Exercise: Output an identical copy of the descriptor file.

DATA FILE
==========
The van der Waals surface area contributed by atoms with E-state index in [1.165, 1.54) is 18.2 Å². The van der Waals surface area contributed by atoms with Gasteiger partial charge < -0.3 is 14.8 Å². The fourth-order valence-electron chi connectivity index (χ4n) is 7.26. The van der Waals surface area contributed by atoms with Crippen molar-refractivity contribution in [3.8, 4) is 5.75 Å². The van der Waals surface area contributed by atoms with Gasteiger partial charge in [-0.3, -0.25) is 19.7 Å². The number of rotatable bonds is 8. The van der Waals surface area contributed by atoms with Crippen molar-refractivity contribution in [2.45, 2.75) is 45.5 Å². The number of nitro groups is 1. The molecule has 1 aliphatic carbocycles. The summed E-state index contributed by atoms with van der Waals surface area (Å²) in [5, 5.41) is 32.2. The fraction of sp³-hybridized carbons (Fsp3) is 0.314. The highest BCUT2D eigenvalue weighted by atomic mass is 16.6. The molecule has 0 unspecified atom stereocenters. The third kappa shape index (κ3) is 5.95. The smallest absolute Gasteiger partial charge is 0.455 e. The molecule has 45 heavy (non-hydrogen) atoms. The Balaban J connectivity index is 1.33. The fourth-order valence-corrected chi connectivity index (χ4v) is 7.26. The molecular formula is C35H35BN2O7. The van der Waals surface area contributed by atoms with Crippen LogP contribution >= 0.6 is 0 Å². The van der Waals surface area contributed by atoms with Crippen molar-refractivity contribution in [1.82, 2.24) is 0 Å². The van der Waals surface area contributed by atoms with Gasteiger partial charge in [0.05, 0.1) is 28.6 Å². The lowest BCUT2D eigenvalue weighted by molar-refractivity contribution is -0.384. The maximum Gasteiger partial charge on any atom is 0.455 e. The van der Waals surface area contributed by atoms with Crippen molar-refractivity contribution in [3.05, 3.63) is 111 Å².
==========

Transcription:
The van der Waals surface area contributed by atoms with E-state index in [1.165, 1.54) is 18.2 Å². The van der Waals surface area contributed by atoms with Gasteiger partial charge < -0.3 is 14.8 Å². The fourth-order valence-electron chi connectivity index (χ4n) is 7.26. The van der Waals surface area contributed by atoms with Crippen molar-refractivity contribution in [3.8, 4) is 5.75 Å². The van der Waals surface area contributed by atoms with Gasteiger partial charge in [-0.3, -0.25) is 19.7 Å². The number of rotatable bonds is 8. The van der Waals surface area contributed by atoms with Crippen molar-refractivity contribution in [2.45, 2.75) is 45.5 Å². The number of nitro groups is 1. The molecule has 1 aliphatic carbocycles. The summed E-state index contributed by atoms with van der Waals surface area (Å²) in [5, 5.41) is 32.2. The fraction of sp³-hybridized carbons (Fsp3) is 0.314. The highest BCUT2D eigenvalue weighted by atomic mass is 16.6. The molecule has 0 unspecified atom stereocenters. The third kappa shape index (κ3) is 5.95. The smallest absolute Gasteiger partial charge is 0.455 e. The molecule has 45 heavy (non-hydrogen) atoms. The Balaban J connectivity index is 1.33. The fourth-order valence-corrected chi connectivity index (χ4v) is 7.26. The molecular formula is C35H35BN2O7. The van der Waals surface area contributed by atoms with Crippen LogP contribution >= 0.6 is 0 Å². The van der Waals surface area contributed by atoms with Crippen molar-refractivity contribution in [1.82, 2.24) is 0 Å². The van der Waals surface area contributed by atoms with Gasteiger partial charge in [0.05, 0.1) is 28.6 Å². The lowest BCUT2D eigenvalue weighted by molar-refractivity contribution is -0.384. The maximum Gasteiger partial charge on any atom is 0.455 e. The van der Waals surface area contributed by atoms with Crippen molar-refractivity contribution in [3.05, 3.63) is 111 Å².